One year on from major changes to the give way rules, drivers have impressed authorities with their almost seamless response.

Today marks a year since two give way rules were changed to bring New Zealand traffic regulations into line with most of the developed world, and the expected chaos and confusion on the roads did not come to pass, according to police, the New Zealand Transport Association and insurers.

The first change required all traffic turning right to give way to a vehicle coming from the opposite direction and turning left.

The second change was to rules at uncontrolled T-intersections which meant all traffic at the bottom of the T gave way to all traffic at the top of the T.


There had been few accidents as a result of the changes and most drivers seemed to have good awareness and understanding of the new rules, said national road policing manager Superintendent Carey Griffiths.

"The vast majority of drivers grasped the new rules immediately and have continued to use them correctly. We had very few reports of any crashes, congestion or confusion. Drivers were initially cautious and courteous but most seemed to understand the new rules and are applying them without too much difficulty," he said.

An NZTA-commissioned survey of 1000 drivers one month after the changes showed 90 per cent chose the correct option when asked which vehicle gave way at uncontrolled T-intersections, compared with 61 per cent last February before the rules were changed.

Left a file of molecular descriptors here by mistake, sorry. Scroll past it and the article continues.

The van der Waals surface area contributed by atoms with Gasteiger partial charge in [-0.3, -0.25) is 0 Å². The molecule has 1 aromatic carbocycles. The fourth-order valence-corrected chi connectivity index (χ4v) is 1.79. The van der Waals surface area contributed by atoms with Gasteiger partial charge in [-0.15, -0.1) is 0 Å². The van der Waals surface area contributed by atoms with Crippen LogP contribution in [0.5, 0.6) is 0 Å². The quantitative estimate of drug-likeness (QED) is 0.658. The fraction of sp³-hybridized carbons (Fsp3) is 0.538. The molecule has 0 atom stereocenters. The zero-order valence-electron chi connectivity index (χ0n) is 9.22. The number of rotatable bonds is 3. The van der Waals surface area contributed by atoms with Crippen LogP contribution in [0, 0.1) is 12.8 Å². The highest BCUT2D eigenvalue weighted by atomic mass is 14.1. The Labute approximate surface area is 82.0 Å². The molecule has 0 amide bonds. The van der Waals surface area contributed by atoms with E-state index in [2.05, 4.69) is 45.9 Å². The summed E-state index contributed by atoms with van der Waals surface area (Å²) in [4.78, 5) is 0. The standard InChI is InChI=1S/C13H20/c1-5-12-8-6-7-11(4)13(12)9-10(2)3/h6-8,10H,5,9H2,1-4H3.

For the right-hand turn rule, 89 per cent answered correctly in the April survey compared with 74 per cent in February.

Police said the changes did not appear to have resulted in any increased risk at intersections but analysis of crash data and traffic movements would not be available until later this year.

NZTA spokesman Andy Knackstedt congratulated drivers on their reaction to the changes, saying they had become "second nature" to most.

AA Insurance said it had received fewer than five claims that could be attributed to the new rules, all immediately after the switch.

Its head of corporate affairs, Suzanne Wolton, said these cases involved drivers turning from the top of the T being hit on the front driver's side by vehicles turning right from the bottom. She said the low volume of claims showed Kiwis had adapted quickly and safely, as expected.